Mor­mon founder’s mur­der ex­am­ined

Winnipeg Free Press - Section G - - BOOKS - Re­viewed by Gil­bert Gre­gory

IN Amer­i­can Cru­ci­fix­ion: The Mur­der of Joseph Smith and the Fate of the Mor­mon Church, Alex Beam goes into great de­tail de­scrib­ing the events leading up to and fol­low­ing the mur­der of Joseph Smith, the founder of the Church of Je­sus Christ of Lat­ter-day Saints, com­monly known as Mormons, in June 1844. Beam, a Bos­ton-based colum­nist, aims to set the stage for and ex­plain why Joseph Smith — who, by the time he was killed, had as­sumed the ti­tle “King, Priest and Ruler over Is­rael on the Earth” — was mur­dered by “Mor­mon­haters” while in the cus­tody of Han­cock County of­fi­cials, in Carthage, Ill. Beam also cov­ers, in less de­tail, the trial of Smith’s ac­cused killers, the bat­tle for con­trol of the church af­ter Smith’s death (which some Mor­mon-haters pre­ma­turely hailed as the end of the LDS Church), and the Mormons’ mi­gra­tion to Utah, which is the base for the church that flour­ishes world­wide to this day. Amer­i­can Cru­ci­fix­ion fol­lows Smith and his Mor­mon flock from the found­ing of the church in up­state New York in 1830, to Ohio in 1831, on­ward to Mis­souri in 1838 (fol­low­ing the fail­ure of a Mor­mon bank in Ohio) and fi­nally to Illi­nois and the es­tab­lish­ment of the LDS com­mu­nity, Nau­voo, in 1839, af­ter hos­til­i­ties in Mis­souri that saw Smith im­pris­oned for sev­eral months and 17 Mormons mas­sa­cred by anti-Mor­mon Mis­souri­ans. While it would be easy to say re­li­gious dif­fer­ences were the cause of the en­mity be­tween the Mormons and their non-Mor­mon neigh­bours, Beam pro­vides ev­i­dence that money, Smith and his flock’s ten­dency to live by their own laws and the po­lit­i­cal power of the block-voting Lat­ter-day Saints were also ma­jor fac­tors in the rise of hos­til­i­ties in Han­cock County. Beam of­fers a sub­jec­tive pre­sen­ta­tion of Smith’s church and its teach­ings, steer­ing clear of shar­ing his own thoughts on the church, but shar­ing those of the church’s crit­ics, such as those who la­belled Smith a para­noid, delu­sional char­la­tan. He also documents the crit­i­cism of Smith’s ever-evolv­ing doc­trines, es­pe­cially that of polygamy — which Smith ini­tially kept on the low­down, but which caused rifts among some of the high­est ranks of Smith’s sup­port­ers, and led to dis­sention and fallings-out within the church. The cast of char­ac­ters, maps, list of place names, chronol­ogy and glos­sary in­cluded in Amer­i­can Cru­ci­fix­ion con­trib­ute greatly to the com­pre­hen­sive na­ture of the book. As the meat of the story oc­curs over a rel­a­tively short pe­riod of time, it in­cludes a vast ar­ray of char­ac­ters, an­ti­quated terms and set­tings in parts of the U.S. with which read­ers may not be not fa­mil­iar. While some­what heavy on de­tail, Amer­i­can Cru­ci­fix­ion achieves its goal of de­scrib­ing the events sur­round­ing, and ex­plain­ing what led to, the as­sas­si­na­tion of the founder of a re­li­gion that has among its ad­her­ents prom­i­nent people in pol­i­tics, busi­ness, sports and en­ter­tain­ment, boast­ing mil­lions of mem­bers around the world. For a more ex­ten­sive and more crit­i­cal anal­y­sis of the his­tory of the Church of Je­sus Christ and Lat­ter-day Saints, read­ers would do well to pick up a copy of John Krakauer’s Un­der the Ban­ner of Heaven: A Story of Vi­o­lent Faith. Gil­bert Gre­gory is a Free Press copy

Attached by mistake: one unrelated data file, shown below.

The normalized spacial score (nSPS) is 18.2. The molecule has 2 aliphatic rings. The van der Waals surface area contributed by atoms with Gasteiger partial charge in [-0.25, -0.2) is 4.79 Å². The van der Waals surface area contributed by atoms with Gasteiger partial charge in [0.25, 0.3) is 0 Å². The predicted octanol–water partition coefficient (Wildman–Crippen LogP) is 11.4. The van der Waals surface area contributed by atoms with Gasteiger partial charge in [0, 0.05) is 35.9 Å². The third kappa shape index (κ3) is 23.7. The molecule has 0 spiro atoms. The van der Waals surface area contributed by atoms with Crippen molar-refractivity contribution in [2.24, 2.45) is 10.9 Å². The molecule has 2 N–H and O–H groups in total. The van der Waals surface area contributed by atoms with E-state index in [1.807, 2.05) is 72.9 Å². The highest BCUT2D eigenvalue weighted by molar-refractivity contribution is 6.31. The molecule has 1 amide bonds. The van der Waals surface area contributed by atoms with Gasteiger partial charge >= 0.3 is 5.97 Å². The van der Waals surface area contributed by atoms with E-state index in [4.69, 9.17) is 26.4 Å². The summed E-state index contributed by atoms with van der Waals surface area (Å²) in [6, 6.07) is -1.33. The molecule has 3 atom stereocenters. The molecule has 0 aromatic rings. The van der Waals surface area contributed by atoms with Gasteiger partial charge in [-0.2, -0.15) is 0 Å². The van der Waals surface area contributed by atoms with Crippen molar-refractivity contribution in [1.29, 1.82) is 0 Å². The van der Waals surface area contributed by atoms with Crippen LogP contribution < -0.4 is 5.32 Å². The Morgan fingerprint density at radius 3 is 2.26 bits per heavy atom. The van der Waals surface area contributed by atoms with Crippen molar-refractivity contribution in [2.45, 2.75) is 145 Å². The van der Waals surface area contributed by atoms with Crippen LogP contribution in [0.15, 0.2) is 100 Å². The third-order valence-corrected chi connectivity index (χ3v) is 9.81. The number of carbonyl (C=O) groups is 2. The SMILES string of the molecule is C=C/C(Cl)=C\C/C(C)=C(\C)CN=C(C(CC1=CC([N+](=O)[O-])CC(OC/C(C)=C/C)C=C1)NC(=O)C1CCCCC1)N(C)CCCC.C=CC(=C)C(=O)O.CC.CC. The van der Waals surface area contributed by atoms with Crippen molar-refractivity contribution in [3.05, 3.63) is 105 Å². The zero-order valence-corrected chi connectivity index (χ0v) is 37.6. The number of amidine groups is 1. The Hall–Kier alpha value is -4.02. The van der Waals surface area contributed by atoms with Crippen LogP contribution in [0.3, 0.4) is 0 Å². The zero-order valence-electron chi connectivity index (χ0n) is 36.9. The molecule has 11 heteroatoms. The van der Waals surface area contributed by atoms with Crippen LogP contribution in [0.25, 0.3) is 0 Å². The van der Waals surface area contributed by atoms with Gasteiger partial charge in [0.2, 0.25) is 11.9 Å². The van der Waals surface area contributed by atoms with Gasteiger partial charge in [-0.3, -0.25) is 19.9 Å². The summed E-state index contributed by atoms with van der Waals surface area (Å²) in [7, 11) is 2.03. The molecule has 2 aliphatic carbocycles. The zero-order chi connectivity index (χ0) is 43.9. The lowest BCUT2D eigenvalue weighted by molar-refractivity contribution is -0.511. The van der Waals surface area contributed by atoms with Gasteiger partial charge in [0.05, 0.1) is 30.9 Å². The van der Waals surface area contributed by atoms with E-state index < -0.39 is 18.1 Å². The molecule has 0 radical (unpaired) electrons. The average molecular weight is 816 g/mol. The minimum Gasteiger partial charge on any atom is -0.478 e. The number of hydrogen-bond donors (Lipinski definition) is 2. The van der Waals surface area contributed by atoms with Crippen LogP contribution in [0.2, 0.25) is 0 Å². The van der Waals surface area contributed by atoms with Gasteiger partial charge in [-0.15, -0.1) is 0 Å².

Amer­i­can Cru­ci­fix­ion: The Mur­der of Joseph Smith and the Fate of the Mor­mon Church

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